by Tanya Henry
“Everyone has that hunter-gatherer instinct,” says Kevin Sadlier, who has been foraging for wild mushrooms for nearly 20 years. But before he began chasing morels, Sadlier was a chef at the Pier House Restaurant in Key West, Florida in the ’80s.
Sadlier then moved to California and began managing Sloat Garden Center in San Francisco. Eventually, he decided that he wanted to open his own nursery and earn a better living. In 1997 he moved to Marin and opened Green Jeans Garden Supply on Redwood Highway in Mill Valley. Eighteen years later, Sadlier and his wife Xander Wessells run the business and employ between 6 and 10 people.
It’s obvious from Sadlier’s inviting and beautifully designed roadside nursery that he’s committed to his work. But get him talking about mushrooms, and it’s clear that that is where his heart is.
“I pick year-round,” says the enthusiastic forager, who will travel to Colorado in August during monsoon season and search for porcinis, Idaho and Montana in the spring for morels and Oregon in September and October for matsutakes, lion’s mane, porcinis and golden, blue and white chanterelles. From late fall to spring, Sadlier stays closer to home (the Sierras), and almost all of his carefully planned hunts take place on privately owned land where property owners allow him access.
“Foraging used to be elitist—kind of like golf,” he says, acknowledging that it has become much more mainstream. But it’s not just the hunt that offers the thrill for Sadlier—it’s the entire process. He does his research, studies maps, interprets the environment (weather, trees, rain, fire, etc.) and then sets out.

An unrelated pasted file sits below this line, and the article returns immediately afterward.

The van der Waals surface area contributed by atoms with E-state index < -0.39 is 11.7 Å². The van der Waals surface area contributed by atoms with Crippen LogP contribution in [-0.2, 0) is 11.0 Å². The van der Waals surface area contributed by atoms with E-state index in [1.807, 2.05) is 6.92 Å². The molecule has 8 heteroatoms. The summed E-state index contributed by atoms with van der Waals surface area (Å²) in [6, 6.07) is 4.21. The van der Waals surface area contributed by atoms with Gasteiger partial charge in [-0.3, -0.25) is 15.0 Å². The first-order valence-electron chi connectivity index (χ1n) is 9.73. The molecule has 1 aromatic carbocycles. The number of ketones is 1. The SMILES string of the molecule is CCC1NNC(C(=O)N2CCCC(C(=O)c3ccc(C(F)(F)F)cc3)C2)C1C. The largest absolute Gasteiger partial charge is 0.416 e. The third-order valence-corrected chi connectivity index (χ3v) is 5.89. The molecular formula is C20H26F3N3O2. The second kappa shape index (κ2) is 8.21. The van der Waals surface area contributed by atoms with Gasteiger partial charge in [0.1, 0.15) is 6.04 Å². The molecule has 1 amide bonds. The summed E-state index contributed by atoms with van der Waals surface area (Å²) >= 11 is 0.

Sadlier, who sells his fungi at his nursery, prides himself on cleaning the mushrooms that he finds in the field. He uses an Italian-made mushroom knife to clean the dirt off and carries the mushrooms in paper or cloth bags to allow them to breathe. He picks as many as he can find (generally between 30 and 40 pounds), leaving none behind. “I’m greedy,” he says. “If someone wants the same mushrooms I find, they should get there before me.”
Over the years, Sadlier has developed relationships with select local chefs—Bruce Hill and Jared Rogers from Picco and Molina’s Todd Shoberg—who look to him for his fresh hauls of porcinis, morels and chanterelles.
Don’t be surprised if the next wild mushrooms enjoyed at a favorite local restaurant were expertly foraged, cleaned, transported for miles and delivered to the chef by none other than Kevin Sadlier.
When Sadlier is not foraging for culinary mushrooms, he can be found at Green Jeans Garden Supply, 690 Redwood Highway, Mill Valley; 415/389-8333; greenjeansgardensupply.com.